SINGAPORE - "Be strong."
"It will be okay."
Well-meaning people peppered me with those words throughout the wake, and in the days and months after.
It was not okay. My husband had abruptly died. We'd shared our lives for 17 years.
Everything had to be re-learnt. Sleeping. Eating. There was no comforting presence. There were no future plans. There was never going to be a series of soft snores from that side of the bed. And the deep chuckles he'd have at some funny one-liner he'd come up with.
I had to accept that he was never going to come back.
It has been eight months.
I still cry at horribly unexpected times. Some days, I wear a tonne of non-waterproof eyeliner and eyeshadow in the hope that my vanity will win out over the tears.
I think I do a good job at functioning, on the surface. Except I can't seem to talk about "it". I have become a social hermit.
Seeing other people happy makes me feel selfishly sad. Worse, if they are happily married and have children.
I need to thank the people who have reached out and offered their condolences, company and comfort. I apologise if I have appeared cold or have turned away your offers of help. As the cliche goes, it's not you. It's me.
I haven't been able to deal with anyone delving into my life, or trying to help. I just want to be left to be.
There is one exception. One dear friend, who was also The Spouse's best friend, seems to have made it his life mission to make sure I survive and get through this time. We cry together over our loss.
He has encouraged me to laugh again without guilt. He celebrates my small victories and scolds me when I am being silly and self-pitying.
People ask me why I do this to myself. Snap out of it, they say. Stop going back over and over again. Don't chew on it, as it were.
And of course, they wonder - with the best intentions - whether writing this column is good for my sanity.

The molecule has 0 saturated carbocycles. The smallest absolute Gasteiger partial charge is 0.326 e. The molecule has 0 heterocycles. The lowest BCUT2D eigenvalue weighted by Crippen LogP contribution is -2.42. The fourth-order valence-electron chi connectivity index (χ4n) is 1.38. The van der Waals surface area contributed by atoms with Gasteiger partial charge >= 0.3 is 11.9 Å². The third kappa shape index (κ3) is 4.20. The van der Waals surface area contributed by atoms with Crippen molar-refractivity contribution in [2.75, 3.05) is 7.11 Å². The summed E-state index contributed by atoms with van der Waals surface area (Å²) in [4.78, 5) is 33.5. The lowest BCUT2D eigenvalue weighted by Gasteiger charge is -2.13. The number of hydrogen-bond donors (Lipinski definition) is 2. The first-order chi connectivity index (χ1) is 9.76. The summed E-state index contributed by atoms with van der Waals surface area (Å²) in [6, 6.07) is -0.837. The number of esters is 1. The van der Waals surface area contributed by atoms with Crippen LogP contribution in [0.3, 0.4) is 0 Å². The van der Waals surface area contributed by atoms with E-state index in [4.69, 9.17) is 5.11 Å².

But I felt it was important to acknowledge that while losing your spouse is one of the worst traumas one can go through, there are places in the world where being a widow is a veritable death sentence.
In these cultures, widows are considered unlucky, and are ostracised and shunned.
According to The Loomba Foundation, which helped created the UN-ratified International Widows Day, many widows become victims of mental, physical and sexual abuse, including rape.
Some cultures think that the husband's death is due directly to the widow, her insufficient care, her witchcraft or bad luck.
Some are subjected to customary 'cleansing' rituals, involving having sex with a member of the deceased husband's family or a stranger.
Many end up living in severe poverty and are vulnerable to exploitation.
On Friday, UN Women acting head and Deputy Executive Director Lakshmi Puri drew attention to the estimated 115 million widows living under the poverty line, and the 81 million who are subjected to physical abuse - often by their own family members.
There are ways to help.
One NGO in India is distributing colourful saris to the women who are often forced to wear only white. Visit www.gfa.org/helpwidows
I think I am lucky to be in Singapore. The only time I ever felt a modicum of unease and superstition around widows was during Chinese New Year, where I politely excused myself from the visiting caucus so that I would not offend anyone who was the slightest bit "pantang" (Malay for superstitious).
Hopefully in time, all the little bits that people are doing all over the world - including publishing today's stories about brave widows who have confronted life's challenges, as well as this commentary - will go to change mindsets.
Widowhood is one of the hardest things anyone has to go through.
We don't need to make it harder.
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